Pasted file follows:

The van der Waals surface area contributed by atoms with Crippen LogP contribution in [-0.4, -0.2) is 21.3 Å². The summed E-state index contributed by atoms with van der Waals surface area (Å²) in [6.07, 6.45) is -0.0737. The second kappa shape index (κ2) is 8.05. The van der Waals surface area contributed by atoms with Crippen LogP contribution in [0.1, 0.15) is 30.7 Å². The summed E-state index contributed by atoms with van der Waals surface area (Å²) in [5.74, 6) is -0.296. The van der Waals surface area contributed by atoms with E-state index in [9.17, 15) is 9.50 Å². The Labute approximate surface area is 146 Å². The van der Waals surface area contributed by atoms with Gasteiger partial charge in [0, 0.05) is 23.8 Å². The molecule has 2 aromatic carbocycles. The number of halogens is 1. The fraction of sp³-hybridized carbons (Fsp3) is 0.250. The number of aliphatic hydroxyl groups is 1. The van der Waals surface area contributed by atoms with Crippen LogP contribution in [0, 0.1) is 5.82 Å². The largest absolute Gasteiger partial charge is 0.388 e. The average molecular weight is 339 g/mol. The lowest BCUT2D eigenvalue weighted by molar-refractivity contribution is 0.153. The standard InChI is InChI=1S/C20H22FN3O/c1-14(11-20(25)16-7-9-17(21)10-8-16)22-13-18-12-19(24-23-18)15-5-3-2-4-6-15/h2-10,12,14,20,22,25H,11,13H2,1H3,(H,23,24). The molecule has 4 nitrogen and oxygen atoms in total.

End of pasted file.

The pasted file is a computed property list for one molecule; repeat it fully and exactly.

The van der Waals surface area contributed by atoms with Crippen LogP contribution in [-0.4, -0.2) is 21.3 Å². The summed E-state index contributed by atoms with van der Waals surface area (Å²) in [6.07, 6.45) is -0.0737. The second kappa shape index (κ2) is 8.05. The van der Waals surface area contributed by atoms with Crippen LogP contribution in [0.1, 0.15) is 30.7 Å². The summed E-state index contributed by atoms with van der Waals surface area (Å²) in [5.74, 6) is -0.296. The van der Waals surface area contributed by atoms with E-state index in [9.17, 15) is 9.50 Å². The Labute approximate surface area is 146 Å². The van der Waals surface area contributed by atoms with Gasteiger partial charge in [0, 0.05) is 23.8 Å². The molecule has 2 aromatic carbocycles. The number of halogens is 1. The fraction of sp³-hybridized carbons (Fsp3) is 0.250. The number of aliphatic hydroxyl groups is 1. The van der Waals surface area contributed by atoms with Crippen LogP contribution in [0, 0.1) is 5.82 Å². The largest absolute Gasteiger partial charge is 0.388 e. The average molecular weight is 339 g/mol. The lowest BCUT2D eigenvalue weighted by molar-refractivity contribution is 0.153. The standard InChI is InChI=1S/C20H22FN3O/c1-14(11-20(25)16-7-9-17(21)10-8-16)22-13-18-12-19(24-23-18)15-5-3-2-4-6-15/h2-10,12,14,20,22,25H,11,13H2,1H3,(H,23,24). The molecule has 4 nitrogen and oxygen atoms in total.